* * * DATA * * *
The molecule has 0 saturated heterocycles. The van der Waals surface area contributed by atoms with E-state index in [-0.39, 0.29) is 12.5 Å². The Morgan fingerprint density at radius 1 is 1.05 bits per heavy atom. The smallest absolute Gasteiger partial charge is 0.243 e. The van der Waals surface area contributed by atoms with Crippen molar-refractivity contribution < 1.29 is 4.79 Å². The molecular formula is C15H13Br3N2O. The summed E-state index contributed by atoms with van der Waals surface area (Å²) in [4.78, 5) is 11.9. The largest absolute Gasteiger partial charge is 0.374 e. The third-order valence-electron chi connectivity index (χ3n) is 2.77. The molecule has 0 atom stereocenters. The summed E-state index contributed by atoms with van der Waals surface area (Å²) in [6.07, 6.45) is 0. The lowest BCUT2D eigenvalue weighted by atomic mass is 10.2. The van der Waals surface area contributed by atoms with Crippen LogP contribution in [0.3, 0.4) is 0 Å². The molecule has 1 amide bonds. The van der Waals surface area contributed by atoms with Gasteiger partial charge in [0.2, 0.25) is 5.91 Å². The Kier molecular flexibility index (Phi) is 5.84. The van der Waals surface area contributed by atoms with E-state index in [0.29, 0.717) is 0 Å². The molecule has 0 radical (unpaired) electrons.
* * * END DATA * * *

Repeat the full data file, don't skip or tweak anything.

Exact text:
The molecule has 0 saturated heterocycles. The van der Waals surface area contributed by atoms with E-state index in [-0.39, 0.29) is 12.5 Å². The Morgan fingerprint density at radius 1 is 1.05 bits per heavy atom. The smallest absolute Gasteiger partial charge is 0.243 e. The van der Waals surface area contributed by atoms with Crippen molar-refractivity contribution < 1.29 is 4.79 Å². The molecular formula is C15H13Br3N2O. The summed E-state index contributed by atoms with van der Waals surface area (Å²) in [4.78, 5) is 11.9. The largest absolute Gasteiger partial charge is 0.374 e. The third-order valence-electron chi connectivity index (χ3n) is 2.77. The molecule has 0 atom stereocenters. The summed E-state index contributed by atoms with van der Waals surface area (Å²) in [6.07, 6.45) is 0. The lowest BCUT2D eigenvalue weighted by atomic mass is 10.2. The van der Waals surface area contributed by atoms with Crippen LogP contribution in [0.3, 0.4) is 0 Å². The molecule has 1 amide bonds. The van der Waals surface area contributed by atoms with Gasteiger partial charge in [0.2, 0.25) is 5.91 Å². The Kier molecular flexibility index (Phi) is 5.84. The van der Waals surface area contributed by atoms with E-state index in [0.29, 0.717) is 0 Å². The molecule has 0 radical (unpaired) electrons.